By Sonny Etchell (Hertfordshire, UK)


Ant-Man is a small-scale yet hugely fun, funny and satisfying addition to the Marvel Cinematic Universe. Similar to 2014’s Guardians of the Galaxy, Ant-Man is a surprising and refreshing Marvel movie that intelligently blends comedy with action, while developing strong characters of which were satisfyingly portrayed by Paul Rudd, Michael Douglas, Evangeline Lilly and Michael Peña.

Paul Rudd plays Scott Lang, an expert thief trying to get on the mend in order to be with his daughter Cassie. But when he is recruited by Dr. Hank Pym (Michael Douglas) to be his successor as Ant-Man, he must conduct a heist in order save the world, but maybe not in the typical Marvel movie fashion you’d expect.


Dr. Hank Pym (Michael Douglas)


Ant-Man is refreshing in comparison to other Marvel movies due to its small scale, which it embraces by displaying expertly computer generated ant-perspective action sequences that take place in premises such as a bathtub and a toy train set. And even though stakes are high in this film, it doesn’t allow itself to fall to the tendency of tiresome city-destruction scenes that we see in a number of Marvel movies.

Let’s talk about those performances because after hearing the casting of Paul Rudd, an actor who has a successful career in comedy, I couldn’t help but feel slightly skeptical towards him in the role of Scott Lang/Ant-Man. However to my pleasant surprise, Paul Rudd nailed the role, making him even more of a likable actor than he already was. This movie was funny. Very funny. This is mostly due to Michael Peña’s performance. He’s hysterical throughout, and the fact that most of his stuff was improvised makes him even more appreciable. And let’s not forget about Michael Douglas whose fantastic performance made for a perfect Hank Pym. Evangeline Lilly was also great as his daughter Hope and their backstory along with the chemistry between them really added a level of depth to the movie that I think it would have suffered from without.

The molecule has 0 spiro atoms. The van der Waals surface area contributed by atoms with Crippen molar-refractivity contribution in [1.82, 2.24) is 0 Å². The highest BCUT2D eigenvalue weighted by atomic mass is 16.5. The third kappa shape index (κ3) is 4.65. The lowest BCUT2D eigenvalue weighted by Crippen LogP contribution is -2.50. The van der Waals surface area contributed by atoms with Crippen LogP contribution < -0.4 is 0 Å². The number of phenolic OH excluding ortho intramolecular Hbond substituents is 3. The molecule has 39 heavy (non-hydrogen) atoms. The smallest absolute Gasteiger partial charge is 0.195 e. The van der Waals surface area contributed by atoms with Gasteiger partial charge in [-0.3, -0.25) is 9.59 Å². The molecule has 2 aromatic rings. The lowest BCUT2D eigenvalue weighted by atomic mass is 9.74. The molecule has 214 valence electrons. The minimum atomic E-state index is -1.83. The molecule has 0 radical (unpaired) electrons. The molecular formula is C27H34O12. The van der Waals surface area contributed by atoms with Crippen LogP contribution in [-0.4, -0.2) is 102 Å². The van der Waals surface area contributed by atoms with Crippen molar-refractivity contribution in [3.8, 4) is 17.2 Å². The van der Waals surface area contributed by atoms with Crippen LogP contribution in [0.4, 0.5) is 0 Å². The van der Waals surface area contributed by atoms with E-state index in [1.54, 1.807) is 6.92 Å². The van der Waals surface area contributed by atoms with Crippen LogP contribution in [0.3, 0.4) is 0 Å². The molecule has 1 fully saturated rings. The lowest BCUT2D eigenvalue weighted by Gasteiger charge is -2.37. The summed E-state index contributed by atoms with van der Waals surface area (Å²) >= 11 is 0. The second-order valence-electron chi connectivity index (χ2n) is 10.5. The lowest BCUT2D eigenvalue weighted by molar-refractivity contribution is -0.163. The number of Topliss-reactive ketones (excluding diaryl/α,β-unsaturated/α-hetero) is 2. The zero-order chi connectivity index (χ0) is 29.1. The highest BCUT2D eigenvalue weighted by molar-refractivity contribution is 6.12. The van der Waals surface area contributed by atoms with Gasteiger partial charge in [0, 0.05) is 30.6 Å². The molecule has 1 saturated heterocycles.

Luis (Michael Peña)


A minor yet unfortunate flaw to the movie is its villain Darren Cross/Yellowjacket (Corey Stoll). His backstory was a bit weak and he felt unconvincing and nonthreatening as a villain. I say this is a minor problem because I’m sure it won’t bother the majority of people who watch Ant-Man. Luckily the upbeat, energetic action and humour completely outweighed any negatives in the film.

Ant-Man originally had Edgar Wright as its director before Peyton Reed took on the project. As a huge fan of Edgar’s work I can’t help but feel like he would have made a more witty, energetic and even better movie. He did however get writing credit which is nice to see. And you can see his direction greatly influenced scenes during Ant-Man. In moments the film had nice shots and cuts that I feel would have been more sustained throughout had Edgar stayed on. But Peyton Reed did a terrific job as far as taking on the project goes.

The fact that Marvel can take these more unknown characters such as Ant-Man and make movies this good just shows what they’re capable of. Ant-Man is a fun, well-acted standalone Marvel movie that successfully blends humour with small-scale action and despite a weak villain and the films potential regarding Edgar Wright, Marvel have introduced another hero to their universe that I can’t wait to see more of.

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